Of course they did not act on my request, never mind the law states that records requested by a defendant should be considered public, unless the prosecution proves they fall outside the public domain, etc.
I arrive at District Court on the 17th. I’ve done leg work for two independent arguments. First, I have a plausible scenario how the officer could be in error and I know how the machine can be influenced even given proper calibration and usage. Second, the law supports dismissal based on the flaws in the citation itself. Adding the public records request pulls in many more issues and stacks multiple precedents in my favor. After dispensing with the more serious charges, the speeders are brought up to face the judge. The officer who wrote the citation is there. He and I are standing elbow to elbow, sworn in and just stand there during the entire process. Unnerving as all hell. Anyway, the judge is surprised the prosecution requested the de Novo trial, and not me. The officer gives the same statement, adding in he calibrated the RADAR before and after his (my) reading and that he is trained. The judge asked me if I had anything to add. So, I gave the standard the Radar measurement could’ve been affected by many things unknown to the officer, to give a higher than accurate speed. I stated that the other cars had slowed down to ~50 mph, while I continued at 65mph. This would make me look like I was traveling at 30% faster than traffic. If he thought traffic was still going at 65mph that would place me at 84-85mph, confirming the radar measurement. The judge understood and agreed.
I then said I initiated a public records request to look for any obvious problems with the radar, but it was unanswered by the trooper. The judge asked me if I knew the legal turn around time for the request. I stated I wasn’t a lawyer, but I did request it as soon as it became apparent (in the hearing) the commonwealth wasn’t satisfied of my innocence. The officer produces a copy of the request and gives it to the bailiff, to show the judge. He states he was under the impression he didn’t have to comply with anything short of a court order. The judge looks it over and says while trying to gather evidence is laudable it doesn’t prove innocence. He also said the only thing actually subject to the request was the FCC license. And that many of the records were not actually in existence – citation books, radar log, etc…. (which is odd because the law states they are to be kept, but this never came into play). He offered to permit discovery of those records which were available, but I would have to come back to argue the case yet again. I stated I would come back if necessary. The judge asked me if I had anything else. I stated yes, there were also flaws with my citation. I didn’t and wasn’t requested to sign it. It isn’t indicated how it was served to me. The violation itself was truncated. At this the judge flipped immediately to the section of law. Read the section which states both he and I have to sign it and it should be certified given in hand to violator (if this was the case – and it was). Judge: Did you ask the defendant to sign it? Officer: No. Officers prerogative/safety. Judge: I find the defendant not responsible. Me: Is that it? Judge: They are issuing a receipt. (Basically a court record of no fine, not responsible judgment, have a nice day) (OK I added the last part.) And I hadn’t even begun a questioning of the officer!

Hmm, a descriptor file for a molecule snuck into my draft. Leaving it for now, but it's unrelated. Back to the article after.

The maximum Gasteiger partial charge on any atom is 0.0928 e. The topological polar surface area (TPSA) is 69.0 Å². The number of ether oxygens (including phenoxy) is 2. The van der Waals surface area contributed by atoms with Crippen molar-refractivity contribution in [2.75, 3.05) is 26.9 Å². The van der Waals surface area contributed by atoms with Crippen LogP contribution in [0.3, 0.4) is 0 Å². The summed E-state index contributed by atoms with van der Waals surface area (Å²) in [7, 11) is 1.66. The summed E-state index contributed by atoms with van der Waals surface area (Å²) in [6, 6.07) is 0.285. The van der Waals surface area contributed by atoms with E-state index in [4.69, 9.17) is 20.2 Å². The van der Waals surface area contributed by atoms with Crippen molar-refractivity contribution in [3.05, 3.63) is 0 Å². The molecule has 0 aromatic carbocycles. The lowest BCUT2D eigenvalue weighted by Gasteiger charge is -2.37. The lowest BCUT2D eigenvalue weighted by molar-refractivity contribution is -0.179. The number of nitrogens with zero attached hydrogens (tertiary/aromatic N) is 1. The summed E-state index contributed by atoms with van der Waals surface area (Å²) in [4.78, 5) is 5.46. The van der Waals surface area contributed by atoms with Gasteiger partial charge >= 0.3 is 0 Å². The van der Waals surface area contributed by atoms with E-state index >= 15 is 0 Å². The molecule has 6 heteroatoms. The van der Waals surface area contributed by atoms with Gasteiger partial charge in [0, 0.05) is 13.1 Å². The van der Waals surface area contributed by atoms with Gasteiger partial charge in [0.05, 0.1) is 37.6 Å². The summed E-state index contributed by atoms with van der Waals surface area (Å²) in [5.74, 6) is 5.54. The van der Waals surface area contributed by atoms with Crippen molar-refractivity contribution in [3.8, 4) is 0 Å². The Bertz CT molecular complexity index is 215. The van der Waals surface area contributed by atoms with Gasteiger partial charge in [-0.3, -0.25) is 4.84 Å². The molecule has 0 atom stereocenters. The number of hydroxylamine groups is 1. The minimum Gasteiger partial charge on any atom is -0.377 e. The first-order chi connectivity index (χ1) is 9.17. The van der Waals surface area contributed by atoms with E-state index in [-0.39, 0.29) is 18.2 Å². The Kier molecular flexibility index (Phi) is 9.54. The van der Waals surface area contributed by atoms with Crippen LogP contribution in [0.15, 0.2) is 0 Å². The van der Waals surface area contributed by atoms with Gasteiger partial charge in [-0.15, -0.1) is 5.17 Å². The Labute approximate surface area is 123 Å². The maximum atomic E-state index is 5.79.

They didn’t seem to know all the specific laws involved. There were many legal aspects given their non-response to my public records request, but there was a complete lack of concern on their part. (Well, the officers hand was a little shaky handing it over, but they have a really tough schedule in terms of hours and rotations – coupled with all the coffee and doughnuts…)
Well, Ivan, thanks for all the help, I know this was long winded, but I hope some of it will be useful to somebody.